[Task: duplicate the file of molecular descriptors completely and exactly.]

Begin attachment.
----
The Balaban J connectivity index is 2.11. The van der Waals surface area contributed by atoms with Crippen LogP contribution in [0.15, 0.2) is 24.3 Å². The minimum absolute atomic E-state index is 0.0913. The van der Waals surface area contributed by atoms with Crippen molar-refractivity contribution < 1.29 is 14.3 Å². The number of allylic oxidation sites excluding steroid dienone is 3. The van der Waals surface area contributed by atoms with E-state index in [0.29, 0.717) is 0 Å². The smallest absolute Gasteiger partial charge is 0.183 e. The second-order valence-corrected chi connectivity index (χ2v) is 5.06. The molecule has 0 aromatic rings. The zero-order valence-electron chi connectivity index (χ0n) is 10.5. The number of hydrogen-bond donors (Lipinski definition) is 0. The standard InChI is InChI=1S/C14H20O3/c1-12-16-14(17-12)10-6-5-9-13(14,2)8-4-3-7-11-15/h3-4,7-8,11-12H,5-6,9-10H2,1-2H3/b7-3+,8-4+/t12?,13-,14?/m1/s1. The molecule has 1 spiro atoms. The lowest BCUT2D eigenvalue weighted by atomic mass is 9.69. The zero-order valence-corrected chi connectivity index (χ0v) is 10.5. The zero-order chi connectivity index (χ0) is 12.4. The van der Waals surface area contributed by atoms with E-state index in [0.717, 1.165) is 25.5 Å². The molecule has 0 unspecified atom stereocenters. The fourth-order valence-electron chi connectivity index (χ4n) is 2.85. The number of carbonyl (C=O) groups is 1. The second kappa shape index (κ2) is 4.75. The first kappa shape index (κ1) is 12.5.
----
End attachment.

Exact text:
The Balaban J connectivity index is 2.11. The van der Waals surface area contributed by atoms with Crippen LogP contribution in [0.15, 0.2) is 24.3 Å². The minimum absolute atomic E-state index is 0.0913. The van der Waals surface area contributed by atoms with Crippen molar-refractivity contribution < 1.29 is 14.3 Å². The number of allylic oxidation sites excluding steroid dienone is 3. The van der Waals surface area contributed by atoms with E-state index in [0.29, 0.717) is 0 Å². The smallest absolute Gasteiger partial charge is 0.183 e. The second-order valence-corrected chi connectivity index (χ2v) is 5.06. The molecule has 0 aromatic rings. The zero-order valence-electron chi connectivity index (χ0n) is 10.5. The number of hydrogen-bond donors (Lipinski definition) is 0. The standard InChI is InChI=1S/C14H20O3/c1-12-16-14(17-12)10-6-5-9-13(14,2)8-4-3-7-11-15/h3-4,7-8,11-12H,5-6,9-10H2,1-2H3/b7-3+,8-4+/t12?,13-,14?/m1/s1. The molecule has 1 spiro atoms. The lowest BCUT2D eigenvalue weighted by atomic mass is 9.69. The zero-order valence-corrected chi connectivity index (χ0v) is 10.5. The zero-order chi connectivity index (χ0) is 12.4. The van der Waals surface area contributed by atoms with E-state index in [0.717, 1.165) is 25.5 Å². The molecule has 0 unspecified atom stereocenters. The fourth-order valence-electron chi connectivity index (χ4n) is 2.85. The number of carbonyl (C=O) groups is 1. The second kappa shape index (κ2) is 4.75. The first kappa shape index (κ1) is 12.5.